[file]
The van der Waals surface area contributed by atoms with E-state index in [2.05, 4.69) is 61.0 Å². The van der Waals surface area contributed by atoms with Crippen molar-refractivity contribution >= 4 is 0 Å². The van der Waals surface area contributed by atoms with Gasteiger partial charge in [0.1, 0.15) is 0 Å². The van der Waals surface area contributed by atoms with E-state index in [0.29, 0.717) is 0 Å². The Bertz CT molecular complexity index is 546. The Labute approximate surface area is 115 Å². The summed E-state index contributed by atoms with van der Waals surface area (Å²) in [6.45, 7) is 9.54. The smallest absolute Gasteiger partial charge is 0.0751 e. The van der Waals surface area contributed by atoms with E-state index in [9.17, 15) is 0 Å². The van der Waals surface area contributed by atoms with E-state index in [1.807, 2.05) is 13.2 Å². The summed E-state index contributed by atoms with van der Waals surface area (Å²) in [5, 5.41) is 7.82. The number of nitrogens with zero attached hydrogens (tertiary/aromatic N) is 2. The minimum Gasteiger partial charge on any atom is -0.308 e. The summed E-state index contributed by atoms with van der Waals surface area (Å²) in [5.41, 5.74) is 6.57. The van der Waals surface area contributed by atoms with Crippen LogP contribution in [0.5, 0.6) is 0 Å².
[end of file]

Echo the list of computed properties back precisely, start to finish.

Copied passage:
The van der Waals surface area contributed by atoms with E-state index in [2.05, 4.69) is 61.0 Å². The van der Waals surface area contributed by atoms with Crippen molar-refractivity contribution >= 4 is 0 Å². The van der Waals surface area contributed by atoms with Gasteiger partial charge in [0.1, 0.15) is 0 Å². The van der Waals surface area contributed by atoms with E-state index in [0.29, 0.717) is 0 Å². The Bertz CT molecular complexity index is 546. The Labute approximate surface area is 115 Å². The summed E-state index contributed by atoms with van der Waals surface area (Å²) in [6.45, 7) is 9.54. The smallest absolute Gasteiger partial charge is 0.0751 e. The van der Waals surface area contributed by atoms with E-state index in [9.17, 15) is 0 Å². The van der Waals surface area contributed by atoms with E-state index in [1.807, 2.05) is 13.2 Å². The summed E-state index contributed by atoms with van der Waals surface area (Å²) in [5, 5.41) is 7.82. The number of nitrogens with zero attached hydrogens (tertiary/aromatic N) is 2. The minimum Gasteiger partial charge on any atom is -0.308 e. The summed E-state index contributed by atoms with van der Waals surface area (Å²) in [5.41, 5.74) is 6.57. The van der Waals surface area contributed by atoms with Crippen LogP contribution in [0.5, 0.6) is 0 Å².